The Hungry Generation’s association with the Beats was a boon insofar as Ginsberg was already an internationally recognized writer, and ever the astute marketer, he was able to package the Hungryalists as something like the Indian wing of a global Beat phenomenon. In those early days, Choudhury also tended to play up his connection to Ginsberg and the Beats, at least when describing the Hungry Generation to non-Indian readers. In 1963, for example, Choudhury wrote a dispatch from India for El Corno Emplumado, Margaret Randall and Sergio Mondragon’s bilingual arts journal published out of Mexico City, and described the situation like this: “We have started a literary rebellion here calling ourselves HUNGRYALISTS, mainly fighting for a change, along with some crazy conceptions. Allen Ginsberg, who came to India and stayed with us for about a year or more (he was in my house for a few days and wrote some beautiful poems in this very room where I am now sitting and writing this letter to you), introduced us to his fellow Beats by reprinting and publishing our Manifestoes and poems etc. in U.S. journals.”5 Choudhury has in mind Ferlinghetti’s City Lights Journal (No. 1 [1963]; No. 2 [1964]; No. 3 [1966]), which, thanks to Ginsberg’s efforts, was the first to print English translations of Hungry Generation manifestos and poetry, a move that at once announced them to the West and cemented Beatdom’s international bona fides. Taking the link between Ginsberg and Choudhury as a starting point, this essay explores the Beat–Hungryalist connections via City Lights Journal, which introduced the Hungry Generation to Anglophone audiences by framing it as an extension of the Beat movement. This framing suggested the internationalist cast of contemporary Beat writing while simultaneously conferring hip or underground legitimacy on the Hungryalists through their supposed association with the Beats. Given this scope, I will not wade very deeply into the intricacies of Bengali poetry or the factional rivalries on the local Calcutta literary scene—which would of course be required to more fully understand the poetic and aesthetic interventions of the Hungryalists—but will instead investigate the version of the Hungry Generation presented in English in City Lights Journal and other venues such as the “Hungry!” issue of Salted Feathers (1967), edited by Dick Bakken (Bakken 1967), and the “Poetry of India” issue of Intrepid (1968), guest edited by Carl Weissner (Weissner 1968a).
There is a paucity of critical work on the Hungryalists available in English, but that which does exist tends to cast their importance in terms of rebellion and iconoclasm.6 In his introduction to the 1968 issue of Intrepid he guest edited, for example, German writer and Beat associate Carl Weissner announced that the Hungryalists “have established themselves as the largest & most remarkable avantgarde element in the country.”7 More recently, Aditya Misra has called the Hungry Generation “the first avant-garde uprising against modern Bengali poetry which believed in giving the decaying Indian civilization a mortal blow,” and Bhaswati Bhattacharya underscores that the movement’s “goal” was “to examine the extent to which it could subvert the existing literary and social norms.”8 Reflecting on her interviews with Samir Roy Choudhury, Malay Roy Choudhury’s elder brother and original Hungryalist, Maitreyee B. Chowdhury argues that the movement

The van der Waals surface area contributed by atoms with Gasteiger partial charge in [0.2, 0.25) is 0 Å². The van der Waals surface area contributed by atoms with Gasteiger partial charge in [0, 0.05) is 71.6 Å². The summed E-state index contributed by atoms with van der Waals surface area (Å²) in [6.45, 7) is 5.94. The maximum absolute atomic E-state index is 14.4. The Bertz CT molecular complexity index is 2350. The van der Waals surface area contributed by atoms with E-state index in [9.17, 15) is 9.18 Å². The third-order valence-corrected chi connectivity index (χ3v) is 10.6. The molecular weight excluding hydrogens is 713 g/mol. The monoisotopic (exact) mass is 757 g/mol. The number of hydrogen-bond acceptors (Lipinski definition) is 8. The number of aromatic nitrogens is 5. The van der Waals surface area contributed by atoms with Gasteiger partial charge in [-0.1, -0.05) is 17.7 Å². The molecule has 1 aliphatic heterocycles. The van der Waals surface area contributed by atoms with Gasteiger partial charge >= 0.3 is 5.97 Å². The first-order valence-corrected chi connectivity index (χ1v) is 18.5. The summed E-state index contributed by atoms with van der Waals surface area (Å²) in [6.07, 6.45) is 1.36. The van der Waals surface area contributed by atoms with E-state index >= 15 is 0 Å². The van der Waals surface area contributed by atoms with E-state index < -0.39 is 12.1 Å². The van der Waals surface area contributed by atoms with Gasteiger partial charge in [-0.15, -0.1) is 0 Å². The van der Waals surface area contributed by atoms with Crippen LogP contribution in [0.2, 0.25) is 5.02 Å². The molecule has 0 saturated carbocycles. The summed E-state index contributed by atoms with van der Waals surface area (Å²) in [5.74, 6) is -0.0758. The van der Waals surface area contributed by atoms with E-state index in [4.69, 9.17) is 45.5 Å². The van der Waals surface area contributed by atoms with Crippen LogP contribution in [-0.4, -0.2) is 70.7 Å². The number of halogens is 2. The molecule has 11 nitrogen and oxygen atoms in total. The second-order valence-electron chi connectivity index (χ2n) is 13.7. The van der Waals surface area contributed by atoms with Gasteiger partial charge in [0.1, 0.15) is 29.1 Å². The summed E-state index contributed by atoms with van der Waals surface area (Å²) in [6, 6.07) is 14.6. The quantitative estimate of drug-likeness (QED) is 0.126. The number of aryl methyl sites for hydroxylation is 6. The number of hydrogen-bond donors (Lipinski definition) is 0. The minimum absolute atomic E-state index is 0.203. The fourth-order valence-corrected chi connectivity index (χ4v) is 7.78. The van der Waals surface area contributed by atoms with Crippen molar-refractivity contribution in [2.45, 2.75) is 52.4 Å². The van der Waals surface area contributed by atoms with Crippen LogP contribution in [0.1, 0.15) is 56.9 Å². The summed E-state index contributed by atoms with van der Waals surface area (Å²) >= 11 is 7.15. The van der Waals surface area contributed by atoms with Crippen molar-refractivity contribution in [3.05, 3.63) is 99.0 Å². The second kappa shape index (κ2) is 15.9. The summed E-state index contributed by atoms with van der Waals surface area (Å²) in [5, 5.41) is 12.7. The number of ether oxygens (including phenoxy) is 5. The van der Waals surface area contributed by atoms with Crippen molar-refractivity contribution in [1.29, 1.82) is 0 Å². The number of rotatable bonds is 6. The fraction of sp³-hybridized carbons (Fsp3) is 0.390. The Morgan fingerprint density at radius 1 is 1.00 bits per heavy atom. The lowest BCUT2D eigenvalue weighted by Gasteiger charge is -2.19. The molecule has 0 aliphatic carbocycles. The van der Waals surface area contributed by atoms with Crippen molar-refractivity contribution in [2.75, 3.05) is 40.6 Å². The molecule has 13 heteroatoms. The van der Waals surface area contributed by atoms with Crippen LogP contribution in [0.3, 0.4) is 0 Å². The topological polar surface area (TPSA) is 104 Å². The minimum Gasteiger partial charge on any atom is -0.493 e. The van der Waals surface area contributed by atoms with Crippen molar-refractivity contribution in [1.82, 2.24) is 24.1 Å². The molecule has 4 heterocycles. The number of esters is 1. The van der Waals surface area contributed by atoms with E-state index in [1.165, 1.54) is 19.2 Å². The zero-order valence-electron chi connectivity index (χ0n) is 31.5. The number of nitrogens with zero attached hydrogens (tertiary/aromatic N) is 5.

gave a new vocabulary to Bengali literature, taught new reading habits and made the stench of the road, among other such ‘un-poetic’ things, poetic … the movement became an expression for those frustrated with the culture and ethics of those times … the Hungryalists perhaps spoke for an entire city affected by post-Partition poverty politics. New conversations and a new language became the need of the day—a language that would cast aside elitist aspirations and speak of angst, instead.9
This critical language of subversion and newness, of anti-civilization stances and “post-Partition poverty politics,” suggests the degree to which the Hungry Generation was a literary, social, and political movement rolled into one, and as such was characterized by uncertain distinctions between aesthetic interventions and political statements. As Weissner put it in 1968, “the HG poets, most of them anyway, are as much political agitators as they are poetic discoverers.”10
In later years, in fact, Malay Roy Choudhury pinpointed the genesis of the movement not to the writing or publication of a poem, but to the manifesto about poetry Ferlinghetti would eventually print in City Lights Journal: “The Hungry Generation literary movement was launched by me in November 1961 with the publication of a manifesto on poetry in English.”11 According to Choudhury, then, the Hungryalists were “launched” into public visibility via their manifestos, which were printed on broadsides and distributed throughout Calcutta and Patna. Indeed, although Choudhury is widely credited as the founder of the Hungryalists, it was a pointedly social and communal enterprise, and he accordingly insisted that it is recognizable as a “generation” or movement because it sprang not from him alone, but from a coterie of four poets: the Choudhury brothers, Debi Rai, and Shakti Chattopadhyay. There were many other writers and artists who came to be associated with the Hungry Generation, and while I do touch on some in the course of this essay, I’ll concentrate primarily on Choudhury and others who were most visible in the States.